Culture and Welfare State
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Culture and Welfare State

Values and Social Policy in Comparative Perspective

Edited by Wim van Oorschot, Michael Opiekla and Birgit Pfau-Effinger

Culture and Welfare State provides comparative studies on the interplay between cultural factors and welfare policies. Starting with an analysis of the historical and cultural foundations of Western European welfare states, reflected in the competing ideologies of liberalism, conservatism and socialism, the book goes on to compare the Western European welfare model to those in North America, Asia and Central and Eastern Europe. Comprehensive and engaging, this volume examines not only the relationships between cultural change and welfare restructuring, taking empirical evidence from policy reforms in contemporary Europe, but also the popular legitimacy of welfare, focusing particularly on the underlying values, beliefs and attitudes of people in European countries.
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Chapter 14: The Values of Work and Care Among Women in Modern Societies

Detlev Lück and Dirk Hofäcker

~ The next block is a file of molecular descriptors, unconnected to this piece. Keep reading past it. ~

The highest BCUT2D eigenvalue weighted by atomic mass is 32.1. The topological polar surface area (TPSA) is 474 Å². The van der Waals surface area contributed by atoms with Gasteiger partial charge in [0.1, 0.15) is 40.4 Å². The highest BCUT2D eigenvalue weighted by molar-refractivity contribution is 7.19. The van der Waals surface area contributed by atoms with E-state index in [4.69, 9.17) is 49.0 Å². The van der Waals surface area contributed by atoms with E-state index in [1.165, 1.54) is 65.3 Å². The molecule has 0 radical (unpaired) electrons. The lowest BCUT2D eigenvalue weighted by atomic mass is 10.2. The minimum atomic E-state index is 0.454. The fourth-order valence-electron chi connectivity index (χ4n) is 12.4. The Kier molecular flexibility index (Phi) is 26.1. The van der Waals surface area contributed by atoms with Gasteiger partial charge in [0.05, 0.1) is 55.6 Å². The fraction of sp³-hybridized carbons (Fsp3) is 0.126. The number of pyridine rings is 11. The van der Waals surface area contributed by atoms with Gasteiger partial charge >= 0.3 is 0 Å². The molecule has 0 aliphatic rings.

Detlev Lück and Dirk Hofäcker INTRODUCTION AND RESEARCH QUESTIONS After a strong cultural shift towards gender equality in the 1960s, and a series of laws and social policies designed to eliminate discrimination against women, there remains surprising stability in the actual gendered division of labour, especially in the division between paid and unpaid work, and particularly after the birth of the first child (Schulz and Blossfeld, 2006; Mühling et al., 2006). Explanations for this persistence have mostly referred either to lingering structural obstacles to women’s equality (e.g. Becker, 1996), to culture (e.g. Inglehart, 1997), or to women’s individual preferences (Hakim, 2002). Few authors have analysed the way in which these dimensions are interrelated. We approach this interrelationship by studying women’s attitudes towards work and care as one dimension within this interrelationship, and by explaining it with reference to the others. This chapter, based on a crossnational comparison of the most recent data from the International Social Survey Programme (ISSP), asks which preferences women have regarding the choice between paid employment and responsibility for the family. As two oppositional landmarks, these two orientations correspond to two ideals regarding the division of labour within a couple. These are, on the one hand, the support for a ‘male breadwinner model,’ characterized by a full-time earning husband responsible for the financial well-being of the family, and a care-giving housewife in charge of all household-related tasks. Its counterpart is the support for a ‘dual career’ or ‘adult worker model’ (Lewis, 2001;...

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